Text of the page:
How a cru­sader was crushed by hell road

The Gold Coast Bulletin - - NEWS -

SUE El­liott was the pub­lic face of the fight to stop nightly road­works on one of the Gold Coast busiest roads. She was trolled on­line, taken to a po­lice sta­tion. The fi­nal chap­ter in her life needs to be told.

Ms El­liott wrote nu­mer­ous emails on be­half of sleep­less res­i­dents to the Main Roads Depart­ment as the aroundthe-clock con­struc­tion as part of the South­port-Burleigh Road up­grade ripped through the Sor­rento shop­ping strip.

The 58-year-old grand­mother needed rest to stop fa­tigue as she fought leukaemia. Surfers Par­adise MP John-Paul Lang­broek told Par­lia­ment of her frus­tra­tion.

What Ms El­liott and her part­ner Steve Pons­ford dis­cov­ered was a con­trac­tor had to com­plete a noise com­pli­ance plan. TMR sim­ply ticks off on it.

The con­trac­tor then mon­i­tors its own com­pli­ance. All noise lev­els are kept se­cret.

Mr Pons­ford would find his part­ner out­side their home at night ar­gu­ing with hefty con­trac­tors about turn­ing off a ma­chine which was sta­tion­ary, mo­tor idling in their street.

What hap­pened to Ms El­liott and Mr Pons­ford? They sold their Coast home and moved to Bris­bane but the dam­age was done.

The toll had been wit­nessed be­fore. At Queen Street, South­port, in 2011 a fam­ily sold their orig­i­nal tim­ber home af­ter their ill grand­mother, Ruby, could get only two hours sleep a night due to light rail works.

We all now get to ben­e­fit from much-im­proved trans­port in­fra­struc­ture. Neigh­bour­hoods re­turn to nor­mal. But at Queen Street, and now Boomerang Cres­cent, there is an un­writ­ten cost.

Mr Pons­ford phoned late last week to ex­plain how Sue died on April 20: “It was quick, she fought it tooth and nail. We did ev­ery­thing we could. In two-and-half weeks in hospi­tal she had nine lots of ra­di­a­tion and three lots of chemo­ther­apy.”

His voice, full of emo­tion, drifts off. But when he re­sumes talk­ing, you hear the anger from the pit of his belly.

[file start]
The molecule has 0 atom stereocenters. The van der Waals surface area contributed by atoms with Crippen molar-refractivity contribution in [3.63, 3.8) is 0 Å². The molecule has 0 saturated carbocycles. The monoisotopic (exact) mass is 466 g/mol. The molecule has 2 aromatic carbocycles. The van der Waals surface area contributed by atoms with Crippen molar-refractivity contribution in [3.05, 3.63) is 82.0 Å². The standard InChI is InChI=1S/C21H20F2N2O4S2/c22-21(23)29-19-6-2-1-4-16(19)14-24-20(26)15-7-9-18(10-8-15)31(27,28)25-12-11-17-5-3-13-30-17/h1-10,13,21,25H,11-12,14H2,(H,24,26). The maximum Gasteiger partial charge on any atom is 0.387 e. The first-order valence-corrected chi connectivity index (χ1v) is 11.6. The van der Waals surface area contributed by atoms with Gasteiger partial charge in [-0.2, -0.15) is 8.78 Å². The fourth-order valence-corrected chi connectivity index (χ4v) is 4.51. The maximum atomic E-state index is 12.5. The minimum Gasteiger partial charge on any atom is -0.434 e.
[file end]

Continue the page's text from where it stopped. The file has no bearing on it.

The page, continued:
“We were ha­rassed. She was trolled on­line (for speak­ing out). She was driven to Broad­beach in a po­lice car (for protest­ing),” Mr Pons­ford said.

“It was a pretty hor­ren­dous af­fair. I was try­ing to calm her down. I was sleep­ing bet­ter than her, and she would go out on the street with­out me know­ing about it.

“I’m still gob­s­macked that they (the con­trac­tor) could de­ter­mine any noise level they liked within the cur­rent prac­tice.”

Mr Pons­ford has cre­ated a me­mo­rial in their new home, of a smil­ing Sue. But as he sits back, he has this nag­ging thought, can­not prove it as he works through his grief.

Sue’s death was from sec­ondary breast can­cer. She beat it in 1992, af­ter hav­ing had a mas­tec­tomy.

“I do not, of course, have any proof be­cause noise, sleep de­pri­va­tion and as­so­ci­ated stress does not tend to leave proof be­hind, but I very much be­lieve that Sue’s death was a direct re­sult of her im­mune sys­tem be­ing im­paired,” Mr Pons­ford said.

If road or rail works are con­tem­plated, can­not au­thor­i­ties as part of com­mu­nity con­sul­ta­tion knock on the doors of those most im­pacted?

Why not talk to the frail, meet with those in poor health, ar­range for them to be re­lo­cated for a few weeks through the worst of it?

Can we set rea­son­able lim­its on hours for split­ting the bi­tu­men out­side front doors, make pub­lic the data from noise mon­i­tors?

Af­ter a month with no sleep Sue El­liott told John-Paul Lang­broek: “If a truck goes by, my heart just breaks. We await the nights with dread.”

Some­thing quite spe­cial broke here, the spirit of a fighter. Bridges, not roads, need to be re­built with our com­mu­nity.

The late Sue El­liott was scorned for lob­by­ing au­thor­i­ties about noisy road­works near her home.

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